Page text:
Within every project lurks the optimism bias.
Don’t believe me?
….when was the last time that a status was ‘green’ based on the assumption that ‘things will work themselves out’ or as the default , unthinking value
….when was the last time there was a deadline that seemed optimistic . And indeed was.
…..who removed the contingency??
But don’t be miserable, just be mindful.
And get that contingency in somehow.
Fantastic news for overstretched change management people
Don’t fret about how best to cater, or even discover, about your audience’s learning style – it doesn’t matter!
At least according to a recent post from the British Psychological Society
In a shameless display of confirmation bias, I haven’t read the evidence because the conclusion suits me just fine
thanks to those lovely people from the UK government’s behavioural insights team (BIT) we can all become designers of behavioural interventions, borrowing from psychology, behavioural economics , nudging etc etc.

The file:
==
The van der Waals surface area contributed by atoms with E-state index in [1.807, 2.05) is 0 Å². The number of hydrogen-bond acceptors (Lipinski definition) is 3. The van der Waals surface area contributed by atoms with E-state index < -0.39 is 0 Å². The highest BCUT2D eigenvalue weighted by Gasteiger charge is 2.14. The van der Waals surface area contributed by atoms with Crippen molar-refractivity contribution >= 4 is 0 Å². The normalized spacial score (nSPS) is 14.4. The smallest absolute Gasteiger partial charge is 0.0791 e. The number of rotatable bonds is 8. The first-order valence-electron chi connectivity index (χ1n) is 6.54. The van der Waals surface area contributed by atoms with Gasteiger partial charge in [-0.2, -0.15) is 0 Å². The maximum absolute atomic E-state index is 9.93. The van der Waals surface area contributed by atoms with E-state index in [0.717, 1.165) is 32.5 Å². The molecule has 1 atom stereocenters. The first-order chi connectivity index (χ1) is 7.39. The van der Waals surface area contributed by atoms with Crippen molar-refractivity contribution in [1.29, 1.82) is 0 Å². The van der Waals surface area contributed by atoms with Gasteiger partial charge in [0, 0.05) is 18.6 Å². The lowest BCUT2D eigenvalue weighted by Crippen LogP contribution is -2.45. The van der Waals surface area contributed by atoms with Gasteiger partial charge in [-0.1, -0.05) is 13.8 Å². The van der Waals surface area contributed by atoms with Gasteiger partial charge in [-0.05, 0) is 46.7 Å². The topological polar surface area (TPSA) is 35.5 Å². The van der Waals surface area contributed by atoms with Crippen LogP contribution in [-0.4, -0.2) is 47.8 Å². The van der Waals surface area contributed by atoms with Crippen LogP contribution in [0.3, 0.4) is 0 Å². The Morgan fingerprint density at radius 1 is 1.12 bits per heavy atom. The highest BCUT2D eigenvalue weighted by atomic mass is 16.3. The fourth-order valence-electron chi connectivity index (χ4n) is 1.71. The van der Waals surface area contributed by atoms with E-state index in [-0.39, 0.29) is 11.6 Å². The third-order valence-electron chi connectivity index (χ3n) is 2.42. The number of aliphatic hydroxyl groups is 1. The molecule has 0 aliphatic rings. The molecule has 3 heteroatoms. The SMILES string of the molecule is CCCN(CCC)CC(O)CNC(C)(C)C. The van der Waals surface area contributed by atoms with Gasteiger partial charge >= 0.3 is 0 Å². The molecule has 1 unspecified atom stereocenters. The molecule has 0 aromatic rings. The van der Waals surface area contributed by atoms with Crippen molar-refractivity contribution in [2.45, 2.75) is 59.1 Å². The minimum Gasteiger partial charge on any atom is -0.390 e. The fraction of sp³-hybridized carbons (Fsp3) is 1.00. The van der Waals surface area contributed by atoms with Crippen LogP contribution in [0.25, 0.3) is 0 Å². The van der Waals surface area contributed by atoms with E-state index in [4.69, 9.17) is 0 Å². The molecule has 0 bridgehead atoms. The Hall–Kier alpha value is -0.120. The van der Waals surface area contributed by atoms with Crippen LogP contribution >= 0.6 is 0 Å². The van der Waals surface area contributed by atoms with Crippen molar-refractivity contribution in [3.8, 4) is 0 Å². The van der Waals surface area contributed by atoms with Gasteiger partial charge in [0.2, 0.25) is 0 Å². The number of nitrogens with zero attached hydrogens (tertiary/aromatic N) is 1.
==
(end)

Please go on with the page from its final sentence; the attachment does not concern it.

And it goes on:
For more about EAST and BIT let them tell you in their own words
for change projects the joy of nudging is that it can easily and cheaply inform and complement more familiar approaches
I would not call it the new ‘business as usual’ (yet) but I can’t find a reason why you shouldn’t use the techniques
This is a great matrix that is somewhat linked to Dwight D Eisenhower.
Good enough for the leader of the free world/ capitalist evil empire, good enough for me
Thanks Nik M for sending this out : IEEE on IT project failures
I’ve linked to a useful article below and I think the message I’m taking from it is – pie charts are over- and badly used
I’ve attached an image to prove her point
Anna the visual designer’s post